The share of accounting tasks done by machines to surge by 80 percent, according to the study, conducted by the Institute of Singapore Chartered Accountants (ISCA), Lee Kuan Yew Centre for Innovative Cities (LKYCIC) at the Singapore University of Technology and Design, and Ernst & Young Advisory Pte Ltd (EY).
These tasks may be automated, consolidated or procured as a service through a managed-services provider. As such, financial data will be available on demand through self-service portals and as an output from AI. Traditional tasks such as audit, statutory and regulatory reporting and global business services will be automated and/or procured. This will raise the value-add of job tasks - secured by blockchain and monitored by RPA.
The study, entitled "Redefining the Finance Function with Job Redesign", said the Covid-19 pandemic has accelerated the pace of digital transformation.
Within the next three to five years, there could be a wider adoption of technological enablers such as robotic process automation (RPA), artificial intelligence (AI), advanced analytics/Big Data and blockchain.
"The rise in digitalization has resulted in machines quickly taking over the tasks traditionally performed by humans, making room for humans to focus on higher-order tasks or new ones which require new skill sets. Accountancy and finance professionals will increasingly require knowledge beyond their main domain of accountancy and finance as well as their industries," said the study.
The impact of technology on accounting jobs
The study - which focused on both large and small companies in Singapore - referenced the Skills Framework for Accountancy, in which a total of 11 common job roles were mapped out for the finance function.
The two most junior roles - accounts executive/accounts assistant in the financial accounting (FA) track, and accounting executive in the management accounting (MA) track - will likely be diminished as much of their work scope involves repetitive, time-consuming and labour-intensive tasks that can be taken over by machines. Junior-level finance tasks are also likely to shift towards providing insights from data analytics, and to provide input to train machines.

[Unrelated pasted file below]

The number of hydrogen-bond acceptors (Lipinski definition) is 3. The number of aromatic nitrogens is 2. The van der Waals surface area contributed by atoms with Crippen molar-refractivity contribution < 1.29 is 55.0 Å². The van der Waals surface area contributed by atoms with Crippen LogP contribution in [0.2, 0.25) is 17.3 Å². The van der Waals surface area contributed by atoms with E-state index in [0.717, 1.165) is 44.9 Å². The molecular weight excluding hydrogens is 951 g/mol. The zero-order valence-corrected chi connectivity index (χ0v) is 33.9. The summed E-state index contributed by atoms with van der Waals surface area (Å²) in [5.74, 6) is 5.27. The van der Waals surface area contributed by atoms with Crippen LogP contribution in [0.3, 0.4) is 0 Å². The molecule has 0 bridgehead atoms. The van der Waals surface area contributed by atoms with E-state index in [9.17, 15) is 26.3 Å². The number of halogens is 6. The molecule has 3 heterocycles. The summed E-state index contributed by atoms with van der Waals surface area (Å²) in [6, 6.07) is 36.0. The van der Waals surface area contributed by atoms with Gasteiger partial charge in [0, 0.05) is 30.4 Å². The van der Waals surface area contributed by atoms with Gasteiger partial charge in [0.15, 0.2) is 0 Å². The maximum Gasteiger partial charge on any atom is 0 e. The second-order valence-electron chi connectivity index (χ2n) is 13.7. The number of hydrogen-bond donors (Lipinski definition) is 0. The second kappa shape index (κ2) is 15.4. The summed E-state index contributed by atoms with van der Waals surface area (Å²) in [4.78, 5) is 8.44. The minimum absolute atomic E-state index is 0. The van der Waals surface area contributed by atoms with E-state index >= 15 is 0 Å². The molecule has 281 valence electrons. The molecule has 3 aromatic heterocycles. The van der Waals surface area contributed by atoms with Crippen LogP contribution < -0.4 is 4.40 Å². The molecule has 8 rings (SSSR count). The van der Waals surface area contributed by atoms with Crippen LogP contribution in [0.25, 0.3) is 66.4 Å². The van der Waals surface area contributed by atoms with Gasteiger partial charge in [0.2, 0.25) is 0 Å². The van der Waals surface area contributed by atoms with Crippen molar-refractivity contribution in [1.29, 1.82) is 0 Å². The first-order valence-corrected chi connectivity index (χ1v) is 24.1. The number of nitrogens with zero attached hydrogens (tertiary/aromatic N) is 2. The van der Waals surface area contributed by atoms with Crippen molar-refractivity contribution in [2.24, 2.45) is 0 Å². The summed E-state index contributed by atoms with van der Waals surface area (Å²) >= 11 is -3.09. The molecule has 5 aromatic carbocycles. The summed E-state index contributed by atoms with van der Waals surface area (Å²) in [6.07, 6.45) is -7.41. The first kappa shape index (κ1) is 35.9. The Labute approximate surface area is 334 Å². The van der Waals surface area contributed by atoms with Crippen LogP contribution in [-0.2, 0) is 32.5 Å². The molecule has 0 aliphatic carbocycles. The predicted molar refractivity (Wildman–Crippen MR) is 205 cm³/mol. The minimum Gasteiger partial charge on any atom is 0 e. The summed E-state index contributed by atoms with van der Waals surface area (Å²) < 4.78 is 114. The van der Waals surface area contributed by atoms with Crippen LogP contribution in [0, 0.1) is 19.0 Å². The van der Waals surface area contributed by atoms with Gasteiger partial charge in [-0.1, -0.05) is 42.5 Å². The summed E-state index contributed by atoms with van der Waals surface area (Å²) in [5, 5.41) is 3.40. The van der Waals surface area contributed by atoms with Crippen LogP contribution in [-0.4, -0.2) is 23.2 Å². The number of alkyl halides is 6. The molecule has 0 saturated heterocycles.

The five mid-level roles will be transformed where certain key tasks will be displaced and redesigned as a result of technology adoption. The four most senior-level roles will face incremental changes, where they will continue to deliver outcomes with increased efficiency due to technology
The impact on mid-level roles such as finance manager, financial planning and analysis manager, and treasury manager, will be more measured.
How can accounting professionals stay relevant amid accelerated digitization?
The next generation of accountancy and finance professionals should understand not just accounting and their industries but also AI, blockchain and advanced analytics/Big Data, as well as how these technologies work together.
"While digital solutions provide useful outputs, human intervention remains essential, such as in the areas of problem-solving, exercising commercial acumen, identifying strategic insights and conveying them across the organization.
It also suggested that the two most junior roles can be upskilled to assume next-level roles. They may converge or look at moving to the internal audit track to take up the senior internal auditor/internal auditor role. On the other hand, those holding mid-level jobs should focus on upskilling themselves as "it will become vital for them to know about these digital tools and their usage possibilities relevant to the business".
The research also explores lateral transition pathways outside the accountancy profession and highlights that successful job redesign is multi-faceted. It requires a broad upskilling along the full spectrum from soft skills to hard skills, and is best achieved with detailed knowledge of the task profiles of job roles both within and outside of the accountancy profession.
With accelerated digitization undergoing in the accounting and financial space, both employers and employees have to focus on reskilling and associations like ISCA have to also assist and support their learning journeys. By mapping what skills will be in demand and which will be redundant, the accounting and financial professionals have more clarity on how they can protect their futures and build their careers.